President Donald Trump may be replacing secretary of state Rex Tillerson with current CIA director Mike Pompeo by the end of the year, The New York Times reported on Thursday. Pompeo’s probable successor? Young Sen. Tom Cotton of Arkansas.
The White House denied the report, and has tamped down rumours that Tillerson is exiting the administration for months. But Cotton is a rising conservative star, and has emerged as one of Trump’s closest congressional advisers on foreign policy and national security.
If Trump offered him the CIA position, he would accept it, according to the Times. After the report, Cotton’s spokesman said that his “focus is on serving Arkansans in the Senate.”
The junior senator has found himself at the center of national politics and policy in Trump’s DC, and has come a long way since his small-town beginnings in Arkansas.
Here’s a rundown of his impressive career so far:
Tom Cotton was born in Dardanelle, Arkansas in 1977. He graduated from Harvard University in only three short years, where he wrote a 92-page thesis on the Federalist papers, and worked at the prestigious Harvard Crimson.
After finishing graduate school and working in law, Cotton enlisted in the US Army as an infantryman in 2005, serving tours in Afghanistan and as a member of the storied 101st Airborne in Iraq. Cotton wrote that he was motivated to join the armed forces after 9/11.
In 2006, Cotton wrote a letter to The New York Times from Baghdad accusing the paper of violating the espionage act by detailing a US program that tracked terrorist financing. The Times didn’t publish the letter, but it went viral in the conservative blogosphere.
In 2012, Cotton ran to represent Arkansas’s 4th district in the House Representatives, which he served from 2013-15. Quickly making a name for himself as a conservative firebrand, he appealed to both the Republican leadership and grassroots movements like the Tea Party.
In one fiery floor debate on a bill that would allow some undocumented immigrants to achieve legal status, Cotton voiced the views of the most conservative wing of the Republican Party and convinced the House to table the bill.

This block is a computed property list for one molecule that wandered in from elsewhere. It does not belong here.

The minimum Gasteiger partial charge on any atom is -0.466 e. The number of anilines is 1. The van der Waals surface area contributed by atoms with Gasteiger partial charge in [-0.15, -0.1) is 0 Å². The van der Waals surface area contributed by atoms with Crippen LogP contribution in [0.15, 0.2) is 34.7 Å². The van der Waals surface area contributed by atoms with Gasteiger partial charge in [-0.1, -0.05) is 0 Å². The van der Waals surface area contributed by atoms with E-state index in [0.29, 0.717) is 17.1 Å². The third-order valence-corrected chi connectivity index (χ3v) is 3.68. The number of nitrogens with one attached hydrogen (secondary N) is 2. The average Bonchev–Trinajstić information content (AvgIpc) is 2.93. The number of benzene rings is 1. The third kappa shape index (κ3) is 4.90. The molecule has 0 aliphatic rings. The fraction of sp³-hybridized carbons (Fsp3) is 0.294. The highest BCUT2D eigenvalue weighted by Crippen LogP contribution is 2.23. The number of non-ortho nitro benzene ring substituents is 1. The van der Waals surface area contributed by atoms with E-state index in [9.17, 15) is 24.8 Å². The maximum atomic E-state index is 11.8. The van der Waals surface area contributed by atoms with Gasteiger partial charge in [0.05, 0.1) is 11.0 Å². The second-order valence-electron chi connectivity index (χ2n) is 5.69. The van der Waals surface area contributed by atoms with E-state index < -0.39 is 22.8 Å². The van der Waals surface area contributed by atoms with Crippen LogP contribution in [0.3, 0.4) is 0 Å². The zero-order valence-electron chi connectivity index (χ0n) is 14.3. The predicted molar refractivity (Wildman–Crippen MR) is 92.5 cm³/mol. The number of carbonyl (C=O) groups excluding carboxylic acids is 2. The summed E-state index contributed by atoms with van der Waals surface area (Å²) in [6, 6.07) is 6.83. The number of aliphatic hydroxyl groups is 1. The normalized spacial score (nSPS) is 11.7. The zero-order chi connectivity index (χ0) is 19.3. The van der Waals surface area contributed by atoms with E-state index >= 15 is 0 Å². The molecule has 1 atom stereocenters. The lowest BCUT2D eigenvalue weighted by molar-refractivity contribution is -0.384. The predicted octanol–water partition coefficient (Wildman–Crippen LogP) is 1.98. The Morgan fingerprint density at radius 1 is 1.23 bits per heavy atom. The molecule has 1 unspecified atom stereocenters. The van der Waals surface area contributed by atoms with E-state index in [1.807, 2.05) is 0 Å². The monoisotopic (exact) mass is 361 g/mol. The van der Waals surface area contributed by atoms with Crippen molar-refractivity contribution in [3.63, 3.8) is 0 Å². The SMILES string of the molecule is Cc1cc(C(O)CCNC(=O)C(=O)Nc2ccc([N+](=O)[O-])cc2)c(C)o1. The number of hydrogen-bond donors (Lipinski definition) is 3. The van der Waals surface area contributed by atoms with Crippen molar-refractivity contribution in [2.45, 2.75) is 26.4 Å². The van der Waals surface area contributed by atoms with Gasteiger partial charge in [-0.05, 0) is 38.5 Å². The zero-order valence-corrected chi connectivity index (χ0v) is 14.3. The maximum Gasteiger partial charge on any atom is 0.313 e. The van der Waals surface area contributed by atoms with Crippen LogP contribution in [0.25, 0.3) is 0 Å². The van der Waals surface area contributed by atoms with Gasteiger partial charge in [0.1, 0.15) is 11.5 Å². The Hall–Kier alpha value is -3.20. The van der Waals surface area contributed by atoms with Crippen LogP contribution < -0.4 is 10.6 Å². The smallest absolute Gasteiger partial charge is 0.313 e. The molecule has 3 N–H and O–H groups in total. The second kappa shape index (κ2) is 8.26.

In 2015, Cotton became the junior senator from Arkansas, defeating Mark Pryor, a Democrat. Former Republican presidential nominee Mitt Romney and Sen. Marco Rubio of Florida both endorsed him. To this day, he’s the youngest member of the Senate.
Since his election to the Senate, Cotton has maintained his fiercely conservative posture, and has advocated a more aggressive strategy toward Iran. He serves on a number of committees, including the Senate Armed Services Committee.
In 2015, Cotton made international headlines by penning a letter to the leadership of Iran urging it not to enter into a nuclear deal with the Obama administration. Senate Republicans applauded the move, and almost all of them signed their names to it.
The letter was an unprecedented move by domestic politicians to undermine international negotiations. Former Major General Paul D. Eaton called it “mutinous.” Regardless, it only further cemented Cotton’s place at the helm of the Senate’s most conservative wing.
In June, Cotton was one of the 13 senators who drafted the Republican bill to repeal the Affordable Care Act behind closed doors. That effort failed in July.
Since Trump’s 2016 win, Cotton has positioned himself as a close adviser to the president who shares many of his views. Many Republicans see him as a “bridge” between the Trumpian wing of the party and the old guard of the GOP.
Source: The New Yorker
Former White House chief strategist Steve Bannon said Cotton was “the elected official who gets it the most — the economic nationalism” of Trump’s base.
Source: The New Yorker
One of the positions Cotton shares with Trump is the use of waterboarding for interrogation. After the 2016 presidential election, Cotton said he doesn’t believe it qualifies as torture. Former CIA veterans told Business Insider that Cotton’s views on torture concern them.
Despite his success and expertise, many say his qualifications for CIA director are mixed. Intelligence veterans expressed concern that he is too partisan to lead the agency. Until Trump names him director, though, Cotton remains one of the president’s strongest defenders in the Senate.
Source: Business Insider
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